• Rox Coal mine has second large roof fall in month (102)
  • Civil Penalties:
    • District Court rejects argument for bond, but orders operator to pay delinquent fines (102)
    • Secretary goes to court over unpaid penalties, failure to certify impoundment (103)
    • Settlement reached with Connecticut operator, but case didn’t include all delinquent penalties (104)
    • Trucking companies continue to haul despite years of delinquent penalties for unsafe vehicles (104)
  • Criminal Proceedings:
    • MSHA inspector gets 2 years probation for falsifying inspection records (105)
    • State of Pennsylvania pressing charges against miner smoking in Emerald Mine (105)
  • Discovery: ALJ says inspector notes are not subject to ‘work-product privilege’ (106)
  • Fatalities:
    • Explosion of hydraulic cylinder kills one, injures another (107)
    • Hoist overturns scoop, killing driver (107)
    • Coal miner fatally injured while correcting derailment (107)
    • Fourth miner in 2 years fatally pinned between continuous mining machine and rib (108)
    • Multiple failures led to deadly fall from conveyor tip (109)
    • Inhalant abuse suggested as factor in fatal truck runaway (111)
  • Federal Tort Claims Act: Aracoma widows win round in state court (112)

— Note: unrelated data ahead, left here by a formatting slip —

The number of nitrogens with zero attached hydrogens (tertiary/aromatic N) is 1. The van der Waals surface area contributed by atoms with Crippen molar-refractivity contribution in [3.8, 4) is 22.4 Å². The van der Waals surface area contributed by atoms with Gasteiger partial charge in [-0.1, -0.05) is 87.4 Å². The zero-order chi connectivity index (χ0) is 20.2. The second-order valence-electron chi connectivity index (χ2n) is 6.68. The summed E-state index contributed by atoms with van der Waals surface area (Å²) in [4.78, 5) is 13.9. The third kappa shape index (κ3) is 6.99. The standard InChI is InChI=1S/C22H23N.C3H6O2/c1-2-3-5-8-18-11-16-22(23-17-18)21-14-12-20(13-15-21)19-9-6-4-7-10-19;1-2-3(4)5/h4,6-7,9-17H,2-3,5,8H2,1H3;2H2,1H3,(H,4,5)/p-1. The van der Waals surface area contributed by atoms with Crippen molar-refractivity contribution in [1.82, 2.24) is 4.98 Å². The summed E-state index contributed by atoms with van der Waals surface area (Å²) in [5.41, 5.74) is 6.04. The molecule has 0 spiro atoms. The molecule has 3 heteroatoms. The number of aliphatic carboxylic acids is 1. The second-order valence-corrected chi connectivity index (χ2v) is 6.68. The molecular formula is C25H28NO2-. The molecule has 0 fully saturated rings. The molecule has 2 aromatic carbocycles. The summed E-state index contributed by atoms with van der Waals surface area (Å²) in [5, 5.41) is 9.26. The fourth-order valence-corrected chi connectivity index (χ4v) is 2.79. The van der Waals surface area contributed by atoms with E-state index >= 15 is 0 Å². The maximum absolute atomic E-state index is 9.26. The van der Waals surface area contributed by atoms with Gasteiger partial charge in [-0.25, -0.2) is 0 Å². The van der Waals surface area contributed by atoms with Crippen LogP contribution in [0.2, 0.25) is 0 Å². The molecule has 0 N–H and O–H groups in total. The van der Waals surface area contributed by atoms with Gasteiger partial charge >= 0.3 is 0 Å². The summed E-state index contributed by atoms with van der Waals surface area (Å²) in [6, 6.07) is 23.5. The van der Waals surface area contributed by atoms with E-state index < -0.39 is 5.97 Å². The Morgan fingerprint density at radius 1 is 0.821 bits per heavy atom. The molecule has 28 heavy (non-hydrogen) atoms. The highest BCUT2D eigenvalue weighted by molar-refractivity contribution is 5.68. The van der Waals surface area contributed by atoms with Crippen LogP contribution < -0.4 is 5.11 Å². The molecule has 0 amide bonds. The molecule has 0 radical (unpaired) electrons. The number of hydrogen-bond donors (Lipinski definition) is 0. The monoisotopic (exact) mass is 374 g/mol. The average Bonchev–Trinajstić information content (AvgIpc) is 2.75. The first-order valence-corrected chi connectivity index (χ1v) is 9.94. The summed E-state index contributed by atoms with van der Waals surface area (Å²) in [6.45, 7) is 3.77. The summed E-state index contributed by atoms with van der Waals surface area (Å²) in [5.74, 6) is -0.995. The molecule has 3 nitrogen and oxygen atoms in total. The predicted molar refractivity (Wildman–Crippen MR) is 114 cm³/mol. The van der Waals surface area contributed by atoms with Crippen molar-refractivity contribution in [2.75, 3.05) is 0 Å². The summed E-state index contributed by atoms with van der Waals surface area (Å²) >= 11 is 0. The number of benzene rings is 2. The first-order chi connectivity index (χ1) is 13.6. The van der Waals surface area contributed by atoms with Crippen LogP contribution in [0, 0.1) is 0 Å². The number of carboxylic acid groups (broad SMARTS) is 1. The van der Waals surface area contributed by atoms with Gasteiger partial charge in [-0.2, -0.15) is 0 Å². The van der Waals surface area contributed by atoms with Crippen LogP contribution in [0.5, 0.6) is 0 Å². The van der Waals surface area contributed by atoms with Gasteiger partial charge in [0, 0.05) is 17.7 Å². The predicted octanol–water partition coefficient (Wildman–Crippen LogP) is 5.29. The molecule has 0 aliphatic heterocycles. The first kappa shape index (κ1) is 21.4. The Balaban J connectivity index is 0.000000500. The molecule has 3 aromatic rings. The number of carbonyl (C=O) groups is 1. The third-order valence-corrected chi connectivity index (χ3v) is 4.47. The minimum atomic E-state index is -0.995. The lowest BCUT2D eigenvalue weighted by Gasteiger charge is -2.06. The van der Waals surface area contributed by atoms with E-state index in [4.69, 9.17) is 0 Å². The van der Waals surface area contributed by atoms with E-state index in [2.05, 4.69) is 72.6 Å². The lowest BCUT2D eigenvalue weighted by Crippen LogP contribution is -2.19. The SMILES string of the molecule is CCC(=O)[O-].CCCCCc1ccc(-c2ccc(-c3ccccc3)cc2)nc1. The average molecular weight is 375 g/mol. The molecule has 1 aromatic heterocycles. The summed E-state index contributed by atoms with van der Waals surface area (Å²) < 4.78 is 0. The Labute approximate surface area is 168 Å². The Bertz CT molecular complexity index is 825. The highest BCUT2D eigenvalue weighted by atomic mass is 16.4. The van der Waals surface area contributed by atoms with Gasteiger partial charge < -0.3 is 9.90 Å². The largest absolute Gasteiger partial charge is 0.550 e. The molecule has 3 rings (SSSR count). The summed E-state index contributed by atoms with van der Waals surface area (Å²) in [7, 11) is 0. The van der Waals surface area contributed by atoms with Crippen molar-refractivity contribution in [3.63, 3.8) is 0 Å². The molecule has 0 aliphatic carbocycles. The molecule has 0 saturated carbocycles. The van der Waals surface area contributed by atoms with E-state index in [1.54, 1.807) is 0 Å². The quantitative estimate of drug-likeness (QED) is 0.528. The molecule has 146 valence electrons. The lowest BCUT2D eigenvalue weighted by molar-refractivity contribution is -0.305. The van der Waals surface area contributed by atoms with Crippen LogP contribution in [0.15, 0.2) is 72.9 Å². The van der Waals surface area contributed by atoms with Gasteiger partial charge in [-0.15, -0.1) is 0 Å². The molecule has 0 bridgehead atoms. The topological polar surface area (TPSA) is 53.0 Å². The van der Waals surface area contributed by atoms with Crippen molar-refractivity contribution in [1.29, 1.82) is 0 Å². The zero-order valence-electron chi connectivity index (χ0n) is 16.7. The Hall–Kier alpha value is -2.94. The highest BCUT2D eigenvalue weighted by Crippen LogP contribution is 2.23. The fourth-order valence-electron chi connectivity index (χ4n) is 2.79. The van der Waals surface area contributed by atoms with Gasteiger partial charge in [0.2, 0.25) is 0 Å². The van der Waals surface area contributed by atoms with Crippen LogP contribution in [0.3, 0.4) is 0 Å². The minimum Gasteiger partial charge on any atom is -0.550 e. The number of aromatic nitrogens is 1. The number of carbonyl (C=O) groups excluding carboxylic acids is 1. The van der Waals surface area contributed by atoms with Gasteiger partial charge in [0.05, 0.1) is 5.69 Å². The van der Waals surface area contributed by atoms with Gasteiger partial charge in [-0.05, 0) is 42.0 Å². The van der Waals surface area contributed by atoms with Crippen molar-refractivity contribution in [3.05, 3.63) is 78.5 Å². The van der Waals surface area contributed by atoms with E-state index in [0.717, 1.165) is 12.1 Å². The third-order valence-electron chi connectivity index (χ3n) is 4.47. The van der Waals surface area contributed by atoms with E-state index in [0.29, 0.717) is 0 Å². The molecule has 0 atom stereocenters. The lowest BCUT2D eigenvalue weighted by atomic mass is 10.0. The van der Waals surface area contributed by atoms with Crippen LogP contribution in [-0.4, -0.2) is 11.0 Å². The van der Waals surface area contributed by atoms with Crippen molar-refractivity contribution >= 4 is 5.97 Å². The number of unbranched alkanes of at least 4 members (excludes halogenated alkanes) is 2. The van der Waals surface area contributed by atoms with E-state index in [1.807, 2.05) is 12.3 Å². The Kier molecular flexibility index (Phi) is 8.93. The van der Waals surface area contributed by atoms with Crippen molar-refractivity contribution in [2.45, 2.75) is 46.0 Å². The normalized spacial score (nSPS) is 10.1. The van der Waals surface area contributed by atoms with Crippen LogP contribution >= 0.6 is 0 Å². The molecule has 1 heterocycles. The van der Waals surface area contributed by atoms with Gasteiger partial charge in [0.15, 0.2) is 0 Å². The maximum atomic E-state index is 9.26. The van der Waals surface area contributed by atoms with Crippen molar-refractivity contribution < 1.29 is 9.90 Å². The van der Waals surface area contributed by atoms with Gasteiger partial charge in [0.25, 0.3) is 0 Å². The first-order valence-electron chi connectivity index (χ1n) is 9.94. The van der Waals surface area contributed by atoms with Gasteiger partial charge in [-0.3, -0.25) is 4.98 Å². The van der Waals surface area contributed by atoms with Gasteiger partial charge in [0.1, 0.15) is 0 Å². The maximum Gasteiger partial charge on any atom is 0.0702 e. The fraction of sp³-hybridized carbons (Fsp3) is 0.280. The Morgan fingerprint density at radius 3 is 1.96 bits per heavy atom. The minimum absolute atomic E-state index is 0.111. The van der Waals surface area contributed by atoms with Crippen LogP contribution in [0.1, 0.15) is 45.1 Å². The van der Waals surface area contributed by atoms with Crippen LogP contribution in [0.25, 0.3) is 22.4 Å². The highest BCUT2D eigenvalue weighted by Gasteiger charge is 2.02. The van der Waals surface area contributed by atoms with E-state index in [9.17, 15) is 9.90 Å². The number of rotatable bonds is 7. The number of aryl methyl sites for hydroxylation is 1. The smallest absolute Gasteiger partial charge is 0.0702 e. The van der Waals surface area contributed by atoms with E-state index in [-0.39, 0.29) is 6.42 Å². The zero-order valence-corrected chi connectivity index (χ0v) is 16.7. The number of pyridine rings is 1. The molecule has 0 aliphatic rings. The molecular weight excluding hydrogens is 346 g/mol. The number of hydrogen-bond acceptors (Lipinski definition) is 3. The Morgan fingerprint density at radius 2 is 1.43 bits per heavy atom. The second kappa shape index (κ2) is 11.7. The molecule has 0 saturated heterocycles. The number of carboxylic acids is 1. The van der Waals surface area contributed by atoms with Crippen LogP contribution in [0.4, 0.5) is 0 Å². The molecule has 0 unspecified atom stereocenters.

• On the Move: Harkin to depart Senate after 113th Congress (114)
  • Private Suits:
    • Miner files suit against Argus Energy after becoming disabled in fall from loader (114)
    • Claim against Consol and foreman remanded to West Virginia circuit court (115)
    • Judge Berger allows amended complaint against Alpha in UBB disaster (116)
  • Settlements: ALJ rejects settlement where CLR sought 30% reduction in penalties (116)
  • Review Commission Orders and ALJ Decisions (118)

Judge Rejects Settlement and Appearance of CLR in American Coal Case

Review Commission ALJ William Moran rejected a settlement today involving The American Coal Co., and violations found at its New Era Mine, and has taken the unprecedented step of refusing to accept the appearance of MSHA’s Conference and Litigation Representative in the case.